The last wave of new records before the holiday season runs into full gear has been a diverse one, and this week is no exception. FKA Twigs makes her long-awaited return to the scene, with a new record that more than makes up for her missed time. To celebrate ten years since Nothing Personal carried All Time Low from follower to leader status in the pop punk scene, the band has dropped a live session version of the record that many know by heart (myself included). In the world of debuts, Oakland’s Pendant adds some emo spice to the thriving dream pop scene of the city. Lastly, Sacramento’s Royal Coda maintains the city’s hot streak in the post-hardcore scene, while the third record from Moor Mother (of Black Quantum Futurism fame) continues the hot streak from the experimental poet.
FKA twigs – Magdalene
After capturing the imagination and attention of the amalgamation that is “indie” for the better part of the decade, it’s hard to imagine that MAGDALENE is only the sophomore full-length of London’s Tahliah Barnett. Her sultry yet ethereal voice again takes main stage, but here she takes significant steps away from previous R&B labels (which she claimed were only said because of her race anyway), towards a glitchier, trip-hop soundscape. Minute details and intricate pieces of production (the staggered and lagging horns on the semi-titled “mary magdalene”) are evidence of Nicolas Jaar’s co-production on the record, steering the work even further from the grain. Like her acclaimed live shows, MAGDALENE is alien, but enticing. – Jeremy Abcug
All Time Low – It’s Still Nothing Personal: A Ten Year Tribute
Nothing Personal was the moment when All Time Low fully embraced their status as the leader of a pop punk scene that was in flux towards the end of the 2000s. The record’s tight grasp of melody and nostalgia defined a new era of the genre, and has endured for the past decade. It’s Still Nothing Personal: A Ten Year Tribute is a live, in-studio recording the record from Red Bull Studios, paired with a new documentary about the album. Those who have seen the band live will feel at home with the live key changes and song rearrangements that they bring to the tape on classics like “Weightless” and “Lost In Stereo”. The real substance of the re-record comes in how the band treats the deeper cuts, pulling the likes of “Hello, Brooklyn” and “Too Much” into the live arena for the first time in years. Those who love the record will feel right at home from start to finish, with its contemporary revision sitting well with the band’s evolution, both musically and as icons of this era of pop punk.
Pendant – Through a Coil
Through a Coil is the debut record from the solo project of Never Young singer/guitarist Christopher Adams. Pendant mixes indie shoegaze and 2010s emo sounds well, with a lush, guitar-driven sound that sticks hard from beginning to end. Adams does not hide his connections to the Oakland dream pop world, with the post-punk melodrama of “Plexiglass” sitting heavier than the likes of Day Wave or Hazel English, but wafting in the layered sounds of those scene darlings. The production work from Jay Som’s Melina Duterte sticks out on “Name Around My Neck”, which begins with a quiet, earthy guitar that wouldn’t feel out of place on Turn Into, before building into a denser palette that manages to return home to those quieter guitars from time to time. Charismatic melodies carry the record’s filtered sounds from start to finish, showcasing a sense of maturity and refinement that will lend itself towards higher heights in Pendant’s future.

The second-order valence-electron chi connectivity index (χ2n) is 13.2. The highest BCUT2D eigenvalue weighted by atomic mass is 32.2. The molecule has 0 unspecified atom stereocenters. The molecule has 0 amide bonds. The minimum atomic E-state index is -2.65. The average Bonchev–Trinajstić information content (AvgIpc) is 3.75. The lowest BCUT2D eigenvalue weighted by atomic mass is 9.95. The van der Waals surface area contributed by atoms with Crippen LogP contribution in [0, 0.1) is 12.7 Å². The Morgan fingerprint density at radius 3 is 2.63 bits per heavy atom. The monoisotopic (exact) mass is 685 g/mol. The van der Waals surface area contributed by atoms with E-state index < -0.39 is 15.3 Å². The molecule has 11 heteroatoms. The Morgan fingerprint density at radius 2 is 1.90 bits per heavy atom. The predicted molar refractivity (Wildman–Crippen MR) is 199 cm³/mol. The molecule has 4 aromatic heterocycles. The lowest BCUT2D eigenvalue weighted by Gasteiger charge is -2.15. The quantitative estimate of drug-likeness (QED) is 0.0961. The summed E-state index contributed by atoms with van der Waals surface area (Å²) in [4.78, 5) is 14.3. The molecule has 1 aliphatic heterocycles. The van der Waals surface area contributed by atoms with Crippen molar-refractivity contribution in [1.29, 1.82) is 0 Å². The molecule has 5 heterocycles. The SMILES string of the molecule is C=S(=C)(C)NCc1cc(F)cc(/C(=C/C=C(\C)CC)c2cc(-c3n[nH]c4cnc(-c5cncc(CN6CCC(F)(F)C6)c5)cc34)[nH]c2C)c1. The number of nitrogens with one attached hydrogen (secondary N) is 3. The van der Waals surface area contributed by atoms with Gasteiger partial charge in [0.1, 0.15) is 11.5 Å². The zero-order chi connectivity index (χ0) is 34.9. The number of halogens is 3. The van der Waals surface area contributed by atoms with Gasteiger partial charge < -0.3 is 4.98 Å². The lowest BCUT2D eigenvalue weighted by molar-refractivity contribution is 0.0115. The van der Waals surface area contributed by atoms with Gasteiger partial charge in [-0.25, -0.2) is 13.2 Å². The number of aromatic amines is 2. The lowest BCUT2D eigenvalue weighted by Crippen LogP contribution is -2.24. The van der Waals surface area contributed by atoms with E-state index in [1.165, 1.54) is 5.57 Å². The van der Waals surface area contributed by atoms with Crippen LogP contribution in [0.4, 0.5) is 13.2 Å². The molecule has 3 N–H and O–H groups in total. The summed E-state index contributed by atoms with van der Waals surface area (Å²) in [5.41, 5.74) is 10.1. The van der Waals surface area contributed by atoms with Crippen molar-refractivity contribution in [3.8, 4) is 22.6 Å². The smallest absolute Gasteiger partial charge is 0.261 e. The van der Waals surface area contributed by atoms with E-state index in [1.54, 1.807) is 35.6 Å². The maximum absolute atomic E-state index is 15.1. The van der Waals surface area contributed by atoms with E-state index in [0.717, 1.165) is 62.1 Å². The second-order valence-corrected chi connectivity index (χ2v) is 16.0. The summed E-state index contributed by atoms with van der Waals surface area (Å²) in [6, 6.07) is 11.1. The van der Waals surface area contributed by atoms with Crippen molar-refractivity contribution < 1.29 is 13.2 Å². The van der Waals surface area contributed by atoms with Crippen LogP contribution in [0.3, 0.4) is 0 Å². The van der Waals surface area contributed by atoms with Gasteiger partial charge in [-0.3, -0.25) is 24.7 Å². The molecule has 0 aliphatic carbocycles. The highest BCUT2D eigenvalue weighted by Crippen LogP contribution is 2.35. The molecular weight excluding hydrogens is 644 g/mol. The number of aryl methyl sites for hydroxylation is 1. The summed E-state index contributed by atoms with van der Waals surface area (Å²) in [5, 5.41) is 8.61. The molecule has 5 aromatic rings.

Royal Coda – Compassion
After releasing a stellar debut full-length in 2018, nobody expected another Royal Coda album this year, but we’ve received an early Christmas gift in LP #2: Compassion. There are some notable differences this time around, too. Royal Coda’s 2000s post-hardcore rehashing was no mistake, built from the mindset of members from Dance Gavin Dance, A Lot Like Birds, and The Fall of Troy. Now, replace The Fall of Troy with more Dance Gavin Dance, as Thomas Erak left and Will Swan joined. The album is just as math rock-driven, with an even more thick and adventurous result due to the newcomer’s immediate fit (see “Numbing Agent” and “Arms Race for God’s Grace” for perfect examples of the band’s growing cohesion and creativity. It helps that Swan and his guitarist counterpart Sergio Medina have played together previously as well. Another difference is that Compassion is only eight songs long. But after putting out an under-the-radar post-hardcore tour de force last year, I don’t think anyone’s complaining about another frenetic set of tunes. – Tim Dodderidge
Moor Mother – Analog Fluids of Sonic Black Holes
Analog Fluids opens like the creaking of a basement door, disquieting strings or maybe a knife being sharpened, like the climax of a recurring nightmare. But for Camae Ayewa (Moor Mother) and the larger black community in America, this nightmare is all too real. As Ayewa greaves and screams over background police-radio chatter and static in “Don’t Die,” it’s clear the message is ugly and naked. Incredibly harsh and gristly noise is present throughout the record, mechanic Moloch devouring the prisoners of Capitalism, with once-harmless samples now distorted beyond recognition serving as choir. Ayewa’s raps and verses of spoken word are linked together by wild and minute-long transitions, making the whole record a seamless, yet hard-to-stomach, full listen. Albeit only her second full-length, Analog Fluids is without a doubt the most impressive and most important record of the year to-date. – Jeremy Abcug